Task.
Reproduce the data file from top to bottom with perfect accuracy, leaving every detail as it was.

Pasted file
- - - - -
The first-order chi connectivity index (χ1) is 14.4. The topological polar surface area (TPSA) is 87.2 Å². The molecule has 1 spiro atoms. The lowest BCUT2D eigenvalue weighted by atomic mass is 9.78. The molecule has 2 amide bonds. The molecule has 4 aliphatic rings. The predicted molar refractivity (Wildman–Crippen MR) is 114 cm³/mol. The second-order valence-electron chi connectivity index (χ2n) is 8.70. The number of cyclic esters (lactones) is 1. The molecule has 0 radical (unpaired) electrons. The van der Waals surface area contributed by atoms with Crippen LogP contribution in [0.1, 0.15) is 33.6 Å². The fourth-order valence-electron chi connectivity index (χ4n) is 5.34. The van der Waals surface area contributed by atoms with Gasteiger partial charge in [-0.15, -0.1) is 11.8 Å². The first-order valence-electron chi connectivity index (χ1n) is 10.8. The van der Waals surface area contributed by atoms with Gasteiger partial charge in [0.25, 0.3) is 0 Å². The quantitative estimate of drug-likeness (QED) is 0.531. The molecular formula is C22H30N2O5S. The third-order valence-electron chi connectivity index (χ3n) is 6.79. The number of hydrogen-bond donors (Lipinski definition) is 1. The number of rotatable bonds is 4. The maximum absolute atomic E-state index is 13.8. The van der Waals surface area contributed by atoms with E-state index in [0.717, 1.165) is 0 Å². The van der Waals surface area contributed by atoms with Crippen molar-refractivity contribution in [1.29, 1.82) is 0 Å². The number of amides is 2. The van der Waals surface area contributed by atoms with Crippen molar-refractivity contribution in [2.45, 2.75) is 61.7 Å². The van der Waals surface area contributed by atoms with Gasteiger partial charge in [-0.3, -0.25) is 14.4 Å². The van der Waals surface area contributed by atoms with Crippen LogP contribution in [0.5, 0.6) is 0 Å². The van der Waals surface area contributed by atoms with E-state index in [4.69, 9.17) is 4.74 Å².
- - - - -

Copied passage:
The first-order chi connectivity index (χ1) is 14.4. The topological polar surface area (TPSA) is 87.2 Å². The molecule has 1 spiro atoms. The lowest BCUT2D eigenvalue weighted by atomic mass is 9.78. The molecule has 2 amide bonds. The molecule has 4 aliphatic rings. The predicted molar refractivity (Wildman–Crippen MR) is 114 cm³/mol. The second-order valence-electron chi connectivity index (χ2n) is 8.70. The number of cyclic esters (lactones) is 1. The molecule has 0 radical (unpaired) electrons. The van der Waals surface area contributed by atoms with Crippen LogP contribution in [0.1, 0.15) is 33.6 Å². The fourth-order valence-electron chi connectivity index (χ4n) is 5.34. The van der Waals surface area contributed by atoms with Gasteiger partial charge in [-0.15, -0.1) is 11.8 Å². The first-order valence-electron chi connectivity index (χ1n) is 10.8. The van der Waals surface area contributed by atoms with Gasteiger partial charge in [0.25, 0.3) is 0 Å². The quantitative estimate of drug-likeness (QED) is 0.531. The molecular formula is C22H30N2O5S. The third-order valence-electron chi connectivity index (χ3n) is 6.79. The number of hydrogen-bond donors (Lipinski definition) is 1. The number of rotatable bonds is 4. The maximum absolute atomic E-state index is 13.8. The van der Waals surface area contributed by atoms with E-state index in [0.717, 1.165) is 0 Å². The van der Waals surface area contributed by atoms with Crippen molar-refractivity contribution in [1.29, 1.82) is 0 Å². The number of amides is 2. The van der Waals surface area contributed by atoms with Crippen molar-refractivity contribution in [2.45, 2.75) is 61.7 Å². The van der Waals surface area contributed by atoms with Gasteiger partial charge in [-0.3, -0.25) is 14.4 Å². The van der Waals surface area contributed by atoms with Crippen LogP contribution in [0.5, 0.6) is 0 Å². The van der Waals surface area contributed by atoms with E-state index in [4.69, 9.17) is 4.74 Å².